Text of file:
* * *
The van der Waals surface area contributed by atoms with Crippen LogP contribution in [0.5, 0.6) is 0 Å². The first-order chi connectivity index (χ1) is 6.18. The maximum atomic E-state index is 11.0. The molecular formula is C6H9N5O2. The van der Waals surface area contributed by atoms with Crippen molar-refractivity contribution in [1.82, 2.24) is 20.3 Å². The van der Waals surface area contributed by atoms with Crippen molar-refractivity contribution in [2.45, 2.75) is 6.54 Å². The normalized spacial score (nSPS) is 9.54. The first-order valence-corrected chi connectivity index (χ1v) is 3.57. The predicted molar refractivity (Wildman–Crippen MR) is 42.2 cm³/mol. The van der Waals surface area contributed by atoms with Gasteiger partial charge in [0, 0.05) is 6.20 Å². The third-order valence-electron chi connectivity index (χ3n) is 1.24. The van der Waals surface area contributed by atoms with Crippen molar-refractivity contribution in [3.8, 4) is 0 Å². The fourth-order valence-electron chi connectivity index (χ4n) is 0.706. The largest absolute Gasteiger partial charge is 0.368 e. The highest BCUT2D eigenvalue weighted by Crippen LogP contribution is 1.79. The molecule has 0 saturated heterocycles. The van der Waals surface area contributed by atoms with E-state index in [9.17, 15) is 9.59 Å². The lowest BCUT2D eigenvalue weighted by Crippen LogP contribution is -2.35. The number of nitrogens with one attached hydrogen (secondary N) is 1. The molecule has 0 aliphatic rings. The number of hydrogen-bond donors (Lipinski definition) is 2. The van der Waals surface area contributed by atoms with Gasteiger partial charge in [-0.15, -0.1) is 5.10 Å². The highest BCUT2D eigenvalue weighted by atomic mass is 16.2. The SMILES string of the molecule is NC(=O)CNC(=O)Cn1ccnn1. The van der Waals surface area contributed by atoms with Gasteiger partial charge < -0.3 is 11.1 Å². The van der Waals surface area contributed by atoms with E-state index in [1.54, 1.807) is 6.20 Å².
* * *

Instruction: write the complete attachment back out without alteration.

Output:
The van der Waals surface area contributed by atoms with Crippen LogP contribution in [0.5, 0.6) is 0 Å². The first-order chi connectivity index (χ1) is 6.18. The maximum atomic E-state index is 11.0. The molecular formula is C6H9N5O2. The van der Waals surface area contributed by atoms with Crippen molar-refractivity contribution in [1.82, 2.24) is 20.3 Å². The van der Waals surface area contributed by atoms with Crippen molar-refractivity contribution in [2.45, 2.75) is 6.54 Å². The normalized spacial score (nSPS) is 9.54. The first-order valence-corrected chi connectivity index (χ1v) is 3.57. The predicted molar refractivity (Wildman–Crippen MR) is 42.2 cm³/mol. The van der Waals surface area contributed by atoms with Gasteiger partial charge in [0, 0.05) is 6.20 Å². The third-order valence-electron chi connectivity index (χ3n) is 1.24. The van der Waals surface area contributed by atoms with Crippen molar-refractivity contribution in [3.8, 4) is 0 Å². The fourth-order valence-electron chi connectivity index (χ4n) is 0.706. The largest absolute Gasteiger partial charge is 0.368 e. The highest BCUT2D eigenvalue weighted by Crippen LogP contribution is 1.79. The molecule has 0 saturated heterocycles. The van der Waals surface area contributed by atoms with E-state index in [9.17, 15) is 9.59 Å². The lowest BCUT2D eigenvalue weighted by Crippen LogP contribution is -2.35. The number of nitrogens with one attached hydrogen (secondary N) is 1. The molecule has 0 aliphatic rings. The number of hydrogen-bond donors (Lipinski definition) is 2. The van der Waals surface area contributed by atoms with Gasteiger partial charge in [-0.15, -0.1) is 5.10 Å². The highest BCUT2D eigenvalue weighted by atomic mass is 16.2. The SMILES string of the molecule is NC(=O)CNC(=O)Cn1ccnn1. The van der Waals surface area contributed by atoms with Gasteiger partial charge < -0.3 is 11.1 Å². The van der Waals surface area contributed by atoms with E-state index in [1.54, 1.807) is 6.20 Å².